Electrical stimulation of the anterior cingulate gyrus induces responses similar to k-complexes in awake humans

Zanna Voysey, David Martín-López, Diego Jiménez-Jiménez, Richard P. Selway, Gonzalo Alarcón, Antonio Valentín

Producción científica: Contribución a una revistaArtículorevisión exhaustiva

11 Citas (Scopus)


Background The brain region responsible for the initiation of K-complexes has not been identified to date. Objective To determine the brain region responsible for originating K-complexes. Methods We reviewed all 269 patients assessed for epilepsy surgery with intracranial electrodes and single pulse electrical stimulation (SPES) at King's College Hospital between 1999 and 2013. Intracranial EEG responses to electrical stimulation at orbitofrontal, frontal, cingulate, temporal and parietal loci were compared visually with each patient's K-complexes and the degree of resemblance was quantified. Results Among the 269 patients, K-complex-like responses were exclusively observed in all 6 patients who had depth electrodes in the cingulate cortex. In each patient, the stimulation site eliciting the response of greatest similarity to the patient's K-complex was located within the dorso-caudal anterior cingulate. The K-complex like responses were evoked when the patients were awake. Conclusion Our findings provide the first causal evidence that the cingulate gyrus initiates the widespread synchronous activity that constitutes the K-complex. The induction of K-complex-like responses during wakefulness suggests that the mechanisms required for the initiation of K-complexes are separate from those involved in sleep.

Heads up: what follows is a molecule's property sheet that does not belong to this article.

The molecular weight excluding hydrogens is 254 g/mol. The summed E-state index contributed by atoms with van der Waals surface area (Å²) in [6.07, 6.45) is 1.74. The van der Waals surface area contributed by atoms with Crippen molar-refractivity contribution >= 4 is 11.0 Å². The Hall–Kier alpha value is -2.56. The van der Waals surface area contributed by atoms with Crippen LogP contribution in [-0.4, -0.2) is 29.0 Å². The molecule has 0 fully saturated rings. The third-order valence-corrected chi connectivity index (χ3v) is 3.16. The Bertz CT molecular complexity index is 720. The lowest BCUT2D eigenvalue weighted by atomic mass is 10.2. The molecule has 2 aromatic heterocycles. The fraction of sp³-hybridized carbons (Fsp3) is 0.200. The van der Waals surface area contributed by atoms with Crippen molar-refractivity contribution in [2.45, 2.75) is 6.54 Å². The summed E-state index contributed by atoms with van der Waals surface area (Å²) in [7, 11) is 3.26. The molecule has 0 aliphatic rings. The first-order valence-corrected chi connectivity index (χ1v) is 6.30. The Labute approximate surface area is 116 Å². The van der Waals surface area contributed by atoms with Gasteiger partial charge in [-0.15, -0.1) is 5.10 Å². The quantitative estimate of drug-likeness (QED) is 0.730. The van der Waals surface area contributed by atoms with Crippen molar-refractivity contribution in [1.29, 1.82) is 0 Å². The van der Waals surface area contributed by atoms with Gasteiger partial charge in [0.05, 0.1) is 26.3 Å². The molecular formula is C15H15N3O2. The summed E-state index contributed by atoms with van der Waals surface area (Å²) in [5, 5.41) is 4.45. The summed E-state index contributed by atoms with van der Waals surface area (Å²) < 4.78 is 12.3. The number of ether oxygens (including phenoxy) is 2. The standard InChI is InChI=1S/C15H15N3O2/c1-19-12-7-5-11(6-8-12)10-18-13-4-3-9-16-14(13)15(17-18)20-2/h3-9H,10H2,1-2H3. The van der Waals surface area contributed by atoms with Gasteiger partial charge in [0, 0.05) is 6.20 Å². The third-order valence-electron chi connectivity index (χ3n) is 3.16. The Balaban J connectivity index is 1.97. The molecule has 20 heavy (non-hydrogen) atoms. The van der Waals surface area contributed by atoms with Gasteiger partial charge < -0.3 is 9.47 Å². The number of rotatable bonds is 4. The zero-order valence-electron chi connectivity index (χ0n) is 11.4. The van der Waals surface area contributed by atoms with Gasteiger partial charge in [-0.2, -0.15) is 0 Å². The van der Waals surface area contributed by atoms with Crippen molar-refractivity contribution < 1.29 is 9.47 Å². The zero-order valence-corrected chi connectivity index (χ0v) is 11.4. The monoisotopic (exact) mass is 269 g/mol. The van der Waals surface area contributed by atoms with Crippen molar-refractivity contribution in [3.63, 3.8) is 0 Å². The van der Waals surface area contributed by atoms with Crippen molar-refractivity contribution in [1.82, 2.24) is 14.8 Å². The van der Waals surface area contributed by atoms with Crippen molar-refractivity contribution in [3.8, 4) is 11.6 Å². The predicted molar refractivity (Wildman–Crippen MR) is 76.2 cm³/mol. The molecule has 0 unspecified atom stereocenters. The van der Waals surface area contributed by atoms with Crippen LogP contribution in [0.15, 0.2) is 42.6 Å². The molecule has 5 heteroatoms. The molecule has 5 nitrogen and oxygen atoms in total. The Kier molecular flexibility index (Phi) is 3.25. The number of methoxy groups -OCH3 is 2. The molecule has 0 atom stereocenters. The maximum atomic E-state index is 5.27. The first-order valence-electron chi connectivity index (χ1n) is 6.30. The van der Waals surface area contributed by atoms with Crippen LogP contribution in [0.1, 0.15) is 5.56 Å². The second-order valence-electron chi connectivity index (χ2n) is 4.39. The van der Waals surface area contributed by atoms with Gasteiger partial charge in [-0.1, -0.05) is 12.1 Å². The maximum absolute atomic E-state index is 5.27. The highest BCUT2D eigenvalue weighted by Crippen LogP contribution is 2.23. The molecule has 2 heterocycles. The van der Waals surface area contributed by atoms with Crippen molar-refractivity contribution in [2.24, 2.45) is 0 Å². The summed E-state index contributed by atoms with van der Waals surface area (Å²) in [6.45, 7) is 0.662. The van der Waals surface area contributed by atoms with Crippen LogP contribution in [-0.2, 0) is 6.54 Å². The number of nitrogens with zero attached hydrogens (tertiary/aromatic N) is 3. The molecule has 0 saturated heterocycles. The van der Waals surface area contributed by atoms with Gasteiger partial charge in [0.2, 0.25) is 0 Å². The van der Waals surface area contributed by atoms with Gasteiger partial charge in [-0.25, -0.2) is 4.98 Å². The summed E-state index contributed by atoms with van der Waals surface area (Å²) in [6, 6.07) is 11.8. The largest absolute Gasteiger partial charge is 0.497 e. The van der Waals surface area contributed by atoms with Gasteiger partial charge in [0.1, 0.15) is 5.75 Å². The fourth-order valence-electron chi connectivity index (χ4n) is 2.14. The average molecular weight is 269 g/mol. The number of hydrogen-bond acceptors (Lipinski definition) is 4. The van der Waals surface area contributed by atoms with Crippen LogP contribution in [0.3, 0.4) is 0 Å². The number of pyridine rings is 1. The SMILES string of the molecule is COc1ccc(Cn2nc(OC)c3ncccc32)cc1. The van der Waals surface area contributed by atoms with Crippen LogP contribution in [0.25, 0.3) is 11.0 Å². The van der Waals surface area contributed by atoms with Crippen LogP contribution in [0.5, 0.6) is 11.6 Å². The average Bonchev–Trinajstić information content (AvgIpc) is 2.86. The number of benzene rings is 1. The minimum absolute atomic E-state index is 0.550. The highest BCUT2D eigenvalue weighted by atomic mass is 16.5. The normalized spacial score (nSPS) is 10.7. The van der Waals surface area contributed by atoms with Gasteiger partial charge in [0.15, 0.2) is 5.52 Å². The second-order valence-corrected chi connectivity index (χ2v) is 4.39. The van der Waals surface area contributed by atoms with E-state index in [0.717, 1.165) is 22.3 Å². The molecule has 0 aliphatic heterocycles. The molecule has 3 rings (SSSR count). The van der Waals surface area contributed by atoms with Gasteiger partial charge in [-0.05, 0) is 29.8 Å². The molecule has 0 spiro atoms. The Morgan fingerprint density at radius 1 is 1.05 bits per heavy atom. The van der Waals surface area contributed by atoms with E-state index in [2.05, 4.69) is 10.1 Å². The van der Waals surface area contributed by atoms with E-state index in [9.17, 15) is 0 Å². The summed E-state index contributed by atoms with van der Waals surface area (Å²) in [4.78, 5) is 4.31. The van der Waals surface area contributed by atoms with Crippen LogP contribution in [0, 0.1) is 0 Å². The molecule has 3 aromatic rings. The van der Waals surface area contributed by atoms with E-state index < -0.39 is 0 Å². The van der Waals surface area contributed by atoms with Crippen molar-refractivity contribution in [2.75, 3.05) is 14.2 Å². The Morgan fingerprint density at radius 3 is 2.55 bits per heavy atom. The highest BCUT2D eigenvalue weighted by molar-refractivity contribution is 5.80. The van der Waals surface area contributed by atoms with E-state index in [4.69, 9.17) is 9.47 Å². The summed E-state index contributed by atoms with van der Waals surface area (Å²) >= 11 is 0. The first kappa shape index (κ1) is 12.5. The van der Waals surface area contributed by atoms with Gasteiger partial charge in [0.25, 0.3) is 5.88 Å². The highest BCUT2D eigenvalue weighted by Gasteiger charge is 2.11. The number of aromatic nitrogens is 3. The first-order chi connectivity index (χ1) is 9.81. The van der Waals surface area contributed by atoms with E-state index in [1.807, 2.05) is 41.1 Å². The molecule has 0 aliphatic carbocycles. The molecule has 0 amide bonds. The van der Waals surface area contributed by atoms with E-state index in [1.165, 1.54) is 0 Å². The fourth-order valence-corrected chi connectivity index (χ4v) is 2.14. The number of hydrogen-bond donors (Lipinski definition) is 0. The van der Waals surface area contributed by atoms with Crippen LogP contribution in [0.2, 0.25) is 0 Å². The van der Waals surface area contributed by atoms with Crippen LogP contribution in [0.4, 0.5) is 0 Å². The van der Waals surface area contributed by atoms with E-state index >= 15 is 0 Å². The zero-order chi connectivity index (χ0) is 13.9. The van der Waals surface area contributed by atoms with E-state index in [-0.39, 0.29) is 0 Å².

Idioma originalInglés
Páginas (desde-hasta)881-890
Número de páginas10
PublicaciónBrain Stimulation
EstadoPublicada - 1 sep. 2015


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